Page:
Using his own proposed rating scale, Pedersen deserves an O for outstanding. Having been sourced when there was a shift in Shinsei’s leadership and a great uncertainty on the way forward for the growing bank, he made remarkable strides in instilling some learning within the organization’s personnel (Delong & Egawa, 2007). In addition, upon joining Shinsei, Pedersen proposed to Porté various initiatives to align corporate strategy to organizational values.
Pedersen recognized that the lack of consistency and linkage between value statements and strategic plans could maim their implementation, and that is how the Vision and Values Initiative was born. Workshops with senior executives enabled discussions that led to them identifying and owning the vision and values. As a result, he centralized training programs for Shinsei, despite the firm’s decentralized human resource function and revamp performance evaluation.
Pedersen needs to convince busy bankers and traders that it is worth their time to help train and develop Shinsei’s professionals. This step will significantly complement his efforts toward more learning for staff in the organization. Additionally, he needs to help the organization assess the next objective for employees to have a ‘North Star’ to work towards achieving. Evidently, after the IPO, the momentum seems to have been lost, a situation that cannot continue if Shinsei is to continue rising above and beyond.
Evaluation Program and Questions Considered
The performance evaluation program should be expanded, and some questions must be considered when doing so. However, even with Yashiro replacing the old system for more flexibility, there remains a lot of room for improvement, as evidenced by Pedersen’s changes, like altering the rating scales. In addition, Pedersen must consider some questions when making the decisions, like the list of competencies available for each level and each business.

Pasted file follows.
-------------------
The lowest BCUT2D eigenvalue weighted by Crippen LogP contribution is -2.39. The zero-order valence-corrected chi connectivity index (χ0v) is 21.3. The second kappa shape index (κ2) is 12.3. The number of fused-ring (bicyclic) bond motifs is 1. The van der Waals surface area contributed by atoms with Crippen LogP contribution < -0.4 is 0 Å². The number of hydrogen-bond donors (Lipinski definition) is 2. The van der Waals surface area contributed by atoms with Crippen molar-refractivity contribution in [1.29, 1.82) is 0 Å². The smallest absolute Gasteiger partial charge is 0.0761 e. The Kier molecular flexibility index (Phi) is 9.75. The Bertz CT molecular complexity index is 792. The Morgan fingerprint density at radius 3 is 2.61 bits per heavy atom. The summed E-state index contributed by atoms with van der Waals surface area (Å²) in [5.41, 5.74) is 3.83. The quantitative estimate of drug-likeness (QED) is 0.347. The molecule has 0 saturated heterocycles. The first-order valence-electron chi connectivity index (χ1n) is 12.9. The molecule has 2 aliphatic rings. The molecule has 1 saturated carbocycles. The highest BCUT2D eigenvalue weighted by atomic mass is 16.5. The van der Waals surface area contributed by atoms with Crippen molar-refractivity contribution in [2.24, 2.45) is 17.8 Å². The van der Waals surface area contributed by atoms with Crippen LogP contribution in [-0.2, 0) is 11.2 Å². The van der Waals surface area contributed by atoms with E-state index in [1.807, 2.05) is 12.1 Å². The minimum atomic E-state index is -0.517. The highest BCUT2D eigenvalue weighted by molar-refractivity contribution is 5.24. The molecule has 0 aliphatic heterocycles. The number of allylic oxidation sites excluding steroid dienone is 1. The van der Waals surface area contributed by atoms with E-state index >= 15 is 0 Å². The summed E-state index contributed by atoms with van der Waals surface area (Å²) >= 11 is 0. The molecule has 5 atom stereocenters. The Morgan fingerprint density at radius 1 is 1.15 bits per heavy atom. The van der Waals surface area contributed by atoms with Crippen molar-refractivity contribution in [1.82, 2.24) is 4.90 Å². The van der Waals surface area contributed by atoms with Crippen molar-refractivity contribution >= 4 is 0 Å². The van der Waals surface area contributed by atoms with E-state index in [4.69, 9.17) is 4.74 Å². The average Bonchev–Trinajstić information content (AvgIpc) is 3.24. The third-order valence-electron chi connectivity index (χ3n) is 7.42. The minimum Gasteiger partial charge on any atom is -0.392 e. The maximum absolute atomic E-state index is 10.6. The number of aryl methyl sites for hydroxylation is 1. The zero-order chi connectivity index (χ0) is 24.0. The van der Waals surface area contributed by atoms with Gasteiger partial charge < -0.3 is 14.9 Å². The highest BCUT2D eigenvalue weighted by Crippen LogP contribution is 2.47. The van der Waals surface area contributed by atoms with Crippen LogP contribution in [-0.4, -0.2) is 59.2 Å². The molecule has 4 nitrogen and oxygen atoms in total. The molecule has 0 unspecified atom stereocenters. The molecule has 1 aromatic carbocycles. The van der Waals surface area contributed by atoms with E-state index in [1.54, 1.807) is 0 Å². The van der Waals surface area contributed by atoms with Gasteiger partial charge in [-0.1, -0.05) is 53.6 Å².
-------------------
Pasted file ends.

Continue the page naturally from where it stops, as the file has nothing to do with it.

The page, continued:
Questions that can be used to evaluate these competencies and whether the current queries can be improved are other essential factors to be considered. In addition, the metrics to develop to ensure the same rating standards are applied throughout the organization and whether it is sufficient to evaluate professionals. This evaluation happens especially at middle and junior levels, based only on values, or could questions on professional skills, flexibility, and judgment be included as essential questions that should also be considered.
Initiatives to Engage
Team building activities both indoors and outdoors are excellent activities to consider. These can act as cultural exchange sessions where different business units share their rationale for conducting their operations. In addition, it would help do away with the behavioral views placed on both Japanese and non-Japanese professionals. In the end, behavior is pegged to something like an experience, and understanding this helps avoid unnecessary judgment.
In-house exchange programs are other activities helpful to the company. Yashiro had ensured complete abolition of rotation of employees, and the proposition here is not to go back to that past instead, to curve it to our advantage. By assumption, in that era, all of the bank’s staff had a fair amount of know-how of each other’s work. Doing a one-day or whatever period is deemed fit exchange program for a few employees in each department would go a long way in helping achieve a similar objective but for a different purpose. This time, it would, for instance, allow the commercial bankers to explain their relationship-oriented approach and the investment bankers to showcase the logic behind their profit-oriented style of doing business.
Documenting the already existent culture, however, crooked, would also be essential. Graninger, the executive vice president, says that Shinsei does not have a culture (Delong & Egawa, 2007). Culture is essentially a way of life, and Shinsei had lived, as a firm, thus far. Pedersen needs to help Shinsei and its personnel figure out how they have been living. As the Vision and Values Initiative, he can develop a kind of workshop with seniors, mid-level and junior staff, to get their views on how the firm operates. There is a lot to be learned from the past, more than can be imagined, and this could be an excellent first step to increasing learning.
Delong, T., & Egawa, M. (2007). Shinsei Bank: Developing an integrated firm. Harvard Business School Case, 407- 006.